Reflecting on Women’s Leadership
Nairi Balian CC’88
You are a deeply involved alumna, from your work on the Parent Leadership Council to your recent appointment to the Board of Visitors. What inspired you to also take on the role of Columbia College Fund co-chair?
It is more about who inspires me: Columbia students. I have been interviewing students for the Alumni Representative Committee since before computers (well, at least before the Internet and email!), and I can honestly say that Columbians are extraordinary. I have come to recognize the spark that says, “I am CC.” With the support of the Columbia College Fund, Columbia has opened many doors for its students. I know they will walk through those open doors with the ability, the knowledge and the courage to continue to advance society. And ultimately, College students will more than justify the gift that was their Columbia College education.
What is your primary objective as co-chair? And as the first female co-chair?
I am honored to be co-chair, with Jean-Marie Atamian CC’81. The fund is vital to Columbia’s health. It enables the College to help support the world-class faculty who bring the Core to life. The fund also helps to make a College education more accessible to students from all backgrounds through current-use scholarships. And these are just two examples of the fund’s impact. What interests me most as fund co-chair is to include as many Columbia alumni, parents and friends as possible in supporting alma mater’s tradition of excellence.
I attended Columbia when it had recently become coeducational. In fact, I was in the second fully coeducational class. The staff and administration ensured that we were at ease, but it was more than that. We simply belonged. I think the idea of a female co-chair is the same. There is really nothing new—the women I know are comfortable in leadership roles. Women have already made Columbia a better place and will continue to shape and advance the College through their philanthropy and engagement. I plan to support this culture in which women play a meaningful role on campus and also give back to the institution that made it all happen.
What is your favorite memory from your time as a College student?
Like many alumni, my time studying the Core Curriculum was truly memorable and enabled me to develop a humanist worldview. I studied photos of art and architecture, read scripts, pored over literature, listened to recordings, debated whether might actually did make right — all in the classroom. But exploring the Metropolitan Museum of Art’s classical sculptures and priceless Monets, immersing myself in a modern-day showing of a work by Pirandello at the (Old) Ohio Theater and attending New York Philharmonic concerts at Avery Fisher Hall — the tangible experiences New York City provided —were how Columbia College of Columbia University in the City of New York lived up to its name.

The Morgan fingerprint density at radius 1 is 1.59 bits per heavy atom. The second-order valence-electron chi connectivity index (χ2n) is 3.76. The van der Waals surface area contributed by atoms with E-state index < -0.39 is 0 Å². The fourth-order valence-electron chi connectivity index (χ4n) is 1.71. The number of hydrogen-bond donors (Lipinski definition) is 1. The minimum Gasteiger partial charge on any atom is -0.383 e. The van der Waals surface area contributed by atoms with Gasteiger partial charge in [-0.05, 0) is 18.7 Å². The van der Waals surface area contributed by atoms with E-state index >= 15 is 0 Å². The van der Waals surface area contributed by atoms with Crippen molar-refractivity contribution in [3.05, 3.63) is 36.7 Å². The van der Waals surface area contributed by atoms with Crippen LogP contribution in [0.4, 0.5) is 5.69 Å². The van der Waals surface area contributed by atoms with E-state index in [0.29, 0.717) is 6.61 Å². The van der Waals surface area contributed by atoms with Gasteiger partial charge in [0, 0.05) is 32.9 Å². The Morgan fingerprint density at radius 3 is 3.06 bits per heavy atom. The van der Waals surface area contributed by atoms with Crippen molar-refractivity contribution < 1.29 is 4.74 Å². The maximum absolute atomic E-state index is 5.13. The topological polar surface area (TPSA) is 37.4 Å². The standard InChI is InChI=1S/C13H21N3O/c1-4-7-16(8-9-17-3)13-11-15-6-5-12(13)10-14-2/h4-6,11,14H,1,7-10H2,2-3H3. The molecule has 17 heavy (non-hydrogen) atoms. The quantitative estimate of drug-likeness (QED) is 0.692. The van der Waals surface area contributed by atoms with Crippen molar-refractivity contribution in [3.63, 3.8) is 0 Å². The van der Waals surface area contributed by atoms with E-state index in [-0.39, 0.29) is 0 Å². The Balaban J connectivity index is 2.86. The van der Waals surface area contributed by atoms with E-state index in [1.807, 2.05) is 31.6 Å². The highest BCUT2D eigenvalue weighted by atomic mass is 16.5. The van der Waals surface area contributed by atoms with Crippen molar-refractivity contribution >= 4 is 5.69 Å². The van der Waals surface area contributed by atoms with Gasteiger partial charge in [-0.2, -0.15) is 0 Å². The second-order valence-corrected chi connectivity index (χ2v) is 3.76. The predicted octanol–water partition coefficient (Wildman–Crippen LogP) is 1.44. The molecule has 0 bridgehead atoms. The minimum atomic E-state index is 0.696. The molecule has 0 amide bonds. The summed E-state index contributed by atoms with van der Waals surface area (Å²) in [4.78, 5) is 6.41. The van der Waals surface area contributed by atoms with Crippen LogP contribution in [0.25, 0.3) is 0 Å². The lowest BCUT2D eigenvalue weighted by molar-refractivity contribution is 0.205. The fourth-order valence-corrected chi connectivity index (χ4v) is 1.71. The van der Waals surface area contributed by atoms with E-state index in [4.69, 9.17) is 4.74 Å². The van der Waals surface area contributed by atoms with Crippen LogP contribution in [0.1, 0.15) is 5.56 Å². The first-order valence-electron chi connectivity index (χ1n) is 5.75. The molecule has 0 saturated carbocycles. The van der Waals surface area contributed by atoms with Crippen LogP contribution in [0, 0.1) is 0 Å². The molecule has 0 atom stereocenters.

What was it like to see your son graduate from the College this year?
One of the most incredible days of my life was the day my oldest son, Aram CC’16, graduated, wearing the “Columbia Blue” we know and love (as Ira Malin CC’75, once said so eloquently). Seeing the Columbia experience again through my son’s eyes made me appreciate even more the impact Columbia has on its students. And the fact that we can share our Columbia experience is extraordinary. Aram and I both value our CC courses, taught by outstanding professors. We share big Columbia moments (swim test! Carman during Lit Hum finals!) and more personal experiences, such as Armenian Club events. We often argue about who loves Columbia more! We have memories of falling asleep on opened books in the library and giving ourselves only three minutes to make it across campus to a class. We have a deep appreciation for the Core and share an obligation to give back to alma mater.
How has remaining engaged with the College enriched your life?
There is an immediate connection among Columbia alumni, and remaining engaged with the College has enhanced that connection. We have shared experiences at this wonderful institution, and not only are we full of life — and talent — but we also are a fun group to be around! We laugh and joke and simply get one another. I have seen this connection on the Columbia College Women board, the Parent Leadership Council, the Fund Development Council, and while working with passionate alumni such as Kyra Tirana Barry CC’87 and Elliot Cafritz CC’82. I am proud to be affiliated with Columbia and to have friends who are so gifted and so giving. Columbians are having a powerful impact on the world, aspiring to improve their communities—and succeeding. This impact is what the Columbia College Fund will continue to support, and this is why I am honored to be a part of all of its efforts.